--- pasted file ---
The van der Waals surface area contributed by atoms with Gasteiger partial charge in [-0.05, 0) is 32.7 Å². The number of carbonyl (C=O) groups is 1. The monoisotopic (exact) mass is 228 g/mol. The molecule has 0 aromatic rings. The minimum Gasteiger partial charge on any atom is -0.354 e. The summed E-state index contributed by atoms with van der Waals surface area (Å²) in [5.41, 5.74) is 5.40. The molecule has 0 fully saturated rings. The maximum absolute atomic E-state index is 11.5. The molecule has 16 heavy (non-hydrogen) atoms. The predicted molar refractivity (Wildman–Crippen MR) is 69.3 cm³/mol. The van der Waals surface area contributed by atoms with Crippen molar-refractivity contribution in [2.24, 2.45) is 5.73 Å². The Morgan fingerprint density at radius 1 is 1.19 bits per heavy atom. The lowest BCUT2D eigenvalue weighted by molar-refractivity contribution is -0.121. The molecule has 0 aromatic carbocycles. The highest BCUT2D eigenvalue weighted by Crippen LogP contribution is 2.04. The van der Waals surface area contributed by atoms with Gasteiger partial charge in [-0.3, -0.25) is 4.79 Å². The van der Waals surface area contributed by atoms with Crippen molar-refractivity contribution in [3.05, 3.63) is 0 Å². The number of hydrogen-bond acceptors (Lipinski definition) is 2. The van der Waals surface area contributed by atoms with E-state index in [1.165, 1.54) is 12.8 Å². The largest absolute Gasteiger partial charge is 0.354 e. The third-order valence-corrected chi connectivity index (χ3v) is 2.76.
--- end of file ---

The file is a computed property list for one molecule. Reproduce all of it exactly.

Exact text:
The van der Waals surface area contributed by atoms with Gasteiger partial charge in [-0.05, 0) is 32.7 Å². The number of carbonyl (C=O) groups is 1. The monoisotopic (exact) mass is 228 g/mol. The molecule has 0 aromatic rings. The minimum Gasteiger partial charge on any atom is -0.354 e. The summed E-state index contributed by atoms with van der Waals surface area (Å²) in [5.41, 5.74) is 5.40. The molecule has 0 fully saturated rings. The maximum absolute atomic E-state index is 11.5. The molecule has 16 heavy (non-hydrogen) atoms. The predicted molar refractivity (Wildman–Crippen MR) is 69.3 cm³/mol. The van der Waals surface area contributed by atoms with Crippen molar-refractivity contribution in [2.24, 2.45) is 5.73 Å². The Morgan fingerprint density at radius 1 is 1.19 bits per heavy atom. The lowest BCUT2D eigenvalue weighted by molar-refractivity contribution is -0.121. The molecule has 0 aromatic carbocycles. The highest BCUT2D eigenvalue weighted by Crippen LogP contribution is 2.04. The van der Waals surface area contributed by atoms with Gasteiger partial charge in [-0.3, -0.25) is 4.79 Å². The van der Waals surface area contributed by atoms with Crippen molar-refractivity contribution in [3.05, 3.63) is 0 Å². The number of hydrogen-bond acceptors (Lipinski definition) is 2. The van der Waals surface area contributed by atoms with E-state index in [1.165, 1.54) is 12.8 Å². The largest absolute Gasteiger partial charge is 0.354 e. The third-order valence-corrected chi connectivity index (χ3v) is 2.76.